Art Basel Hong Kong sees off fears of art market slump, to relief of galleries
Deals in first two days of Asia’s biggest contemporary art fair dispelled exhibitors’ worst fears about buyers’ appetite, with gallerist David Zwirner’s comment, ‘Things don’t look too bad’, perhaps summing up the mood
The mood at Art Basel Hong Kong wasn’t exactly euphoric on Wednesday evening, but it was one of quiet relief. Galleries had generally sold enough to dispel the worst fears about the primary art market two days into Asia’s biggest contemporary art fair.
By the time the vernissage was over at 9pm, galleries had a good idea of how well they’d done this year, as most serious collectors would have visited before the gates opened to the public on Thursday.
Most booths said there were obviously fewer people visiting the fair compared with 2015 and offers came more in a trickle than a flood. But they were definitely selling.
The de Sarthe Gallery (Beijing, Hong Kong) brought a very diverse range of artwork to the show this year, from Gerhard Richter to Jiro Yoshihara. Pascal de Sarthe, the gallery’s co-founder, said buyers had bought works by younger artists as well as paintings by blue-chip names such as Zao Wou-ki and Chu Teh-chun.
“The first piece we sold was Ma Sibo’s A Day Within A Day. Today we sold two works by Lin Jingjing. These are less expensive works, around US$10,000-US$20,000. But we’ve also sold a Zao Wou-ki to a Taiwanese collector.”
He said people kept talking about a Chinese downturn but he had still received a couple of offers from Chinese collectors, one of whom was new to buying art. Other buyers were from Indonesia and Hong Kong.
Alexandre Roesler, partner and senior director of Brazil’s Nara Roesler Gallery, was still waiting for a buyer for Isaac Julien’s stunning video work Stones Against Diamonds. But he did receive offers for a few works by Vik Muniz, Tomie Ohtake and Cristina Canale.
His booth was one of the busiest in the fair, as a big, shimmering Julio Le Parc screen proved irresistible to the many smartphone snappers – though that work, Cloison à lames réfléchissantes, had not sold either.
“Opening day on Tuesday was great. There were lots of people, but it is quieter today. Still, we’ve sold a few pieces. This year definitely meets my expectations,” Roesler said.
The gallery had been steadily building up its Asian clientele, though the US remained its main international focus, he added. It opened its first overseas branch in New York recently.
Zheng Lin, founder of Tang Contemporary Art, said sales were satisfactory. He said two pairs of Cai Lei’s sculptural illusions sold for 360,000 yuan (HK$430,000) each. Zhao Zhao’s shattered mirrored glass, a work referring to the recent deadly chemical explosions in Tianjin, China, was sold to a Chinese collector living in Hong Kong.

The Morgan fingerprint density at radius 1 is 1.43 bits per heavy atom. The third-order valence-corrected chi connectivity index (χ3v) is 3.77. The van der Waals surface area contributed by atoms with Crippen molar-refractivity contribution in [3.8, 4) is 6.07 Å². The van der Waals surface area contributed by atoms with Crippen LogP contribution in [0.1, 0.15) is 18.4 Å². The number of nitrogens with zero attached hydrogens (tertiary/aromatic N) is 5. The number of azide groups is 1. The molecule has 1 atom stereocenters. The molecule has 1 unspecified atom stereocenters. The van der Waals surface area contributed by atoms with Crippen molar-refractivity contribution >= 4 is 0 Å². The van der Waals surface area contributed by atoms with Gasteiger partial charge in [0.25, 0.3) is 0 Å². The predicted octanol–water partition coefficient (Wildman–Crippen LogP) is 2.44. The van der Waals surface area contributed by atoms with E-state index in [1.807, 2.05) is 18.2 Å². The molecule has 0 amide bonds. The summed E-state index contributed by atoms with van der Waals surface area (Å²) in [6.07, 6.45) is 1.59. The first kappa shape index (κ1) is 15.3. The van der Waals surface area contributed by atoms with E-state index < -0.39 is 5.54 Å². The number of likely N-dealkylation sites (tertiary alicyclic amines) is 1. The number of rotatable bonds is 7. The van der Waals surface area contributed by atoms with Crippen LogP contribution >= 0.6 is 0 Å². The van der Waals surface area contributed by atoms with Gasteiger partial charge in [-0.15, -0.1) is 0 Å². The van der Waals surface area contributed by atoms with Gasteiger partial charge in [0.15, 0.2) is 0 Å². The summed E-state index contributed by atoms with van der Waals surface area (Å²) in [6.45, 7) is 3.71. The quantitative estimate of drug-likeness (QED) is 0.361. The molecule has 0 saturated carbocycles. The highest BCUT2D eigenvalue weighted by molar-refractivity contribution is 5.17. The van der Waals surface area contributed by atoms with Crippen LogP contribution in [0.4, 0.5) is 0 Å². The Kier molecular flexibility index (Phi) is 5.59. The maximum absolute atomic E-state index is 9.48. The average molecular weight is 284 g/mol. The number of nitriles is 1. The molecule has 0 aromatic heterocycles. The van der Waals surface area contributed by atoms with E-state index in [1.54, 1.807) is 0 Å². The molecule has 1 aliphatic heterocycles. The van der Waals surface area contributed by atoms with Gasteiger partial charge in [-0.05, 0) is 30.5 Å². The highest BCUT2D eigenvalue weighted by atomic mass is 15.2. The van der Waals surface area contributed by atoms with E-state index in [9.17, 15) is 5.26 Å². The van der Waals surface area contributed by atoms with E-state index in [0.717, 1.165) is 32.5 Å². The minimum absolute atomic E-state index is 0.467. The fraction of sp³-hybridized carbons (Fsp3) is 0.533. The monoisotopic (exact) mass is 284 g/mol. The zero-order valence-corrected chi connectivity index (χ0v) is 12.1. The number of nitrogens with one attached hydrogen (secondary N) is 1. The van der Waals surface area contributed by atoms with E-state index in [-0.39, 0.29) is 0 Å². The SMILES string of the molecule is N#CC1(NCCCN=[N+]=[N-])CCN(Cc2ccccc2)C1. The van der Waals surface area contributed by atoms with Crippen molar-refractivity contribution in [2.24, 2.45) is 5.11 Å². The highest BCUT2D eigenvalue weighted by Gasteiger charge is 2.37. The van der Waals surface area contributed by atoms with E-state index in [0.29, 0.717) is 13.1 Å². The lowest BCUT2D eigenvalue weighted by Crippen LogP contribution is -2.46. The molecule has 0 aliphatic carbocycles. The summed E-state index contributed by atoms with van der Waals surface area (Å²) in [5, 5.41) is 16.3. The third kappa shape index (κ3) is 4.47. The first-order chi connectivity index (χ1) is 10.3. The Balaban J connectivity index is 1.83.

South Africa’s Goodman Gallery, which dedicated its booth to William Kentridge, had sold about half the works it brought to Hong Kong by Wednesday. The solo exhibition includes some images familiar to Chinese visitors. There were new works related to Kentridge’s film, Notes Towards a Model Opera, based on research about Maoist ideals and propaganda during the Cultural Revolution.
Pace sold 19 works within the first three hours of the fair, ranging in price from US$20,000 to US$2.75 million and including two Robert Rauschenbergs. They were bought primarily by collectors from China, Taiwan, Indonesia and Malaysia.
David Zwirner, the New York gallerist who flew over Belgian artist Michael Borremans this year, sold all five of his paintings on day one to Asian collectors.
The biggest, called The Shaker, went to China’s Long Museum for US$1.6 million. He also sold Luc Tuymans’ Forever, for the same amount.
“I am not in the business of feeling relaxed, but things don’t look too bad,” he said.
Zeno X Gallery also brought over some of Borremans’ unsettling but beautiful painted pictures of faceless figures. The Antwerp gallery still had a few unsold.
Another seven-figure sale was registered at Dominique Lévy Gallery, which sold Rudolf Stingel’s Untitled, 2010 for its asking price of US$1.9 million.
The most important buyers may have come and gone, but galleries expect the public opening days to yield more deals.
Art Basel remained the best place to help artists gain exposure in Asia, said Roesler, so footfall during the public opening days did matter to him.
“Some people say that the coming Easter public holiday would affect visitors number as locals go away for the holidays. I’m not sure if that’s true, as the art fair may make Hong Kong an Easter holiday destination for people living in other Asian countries. We will see,” he said.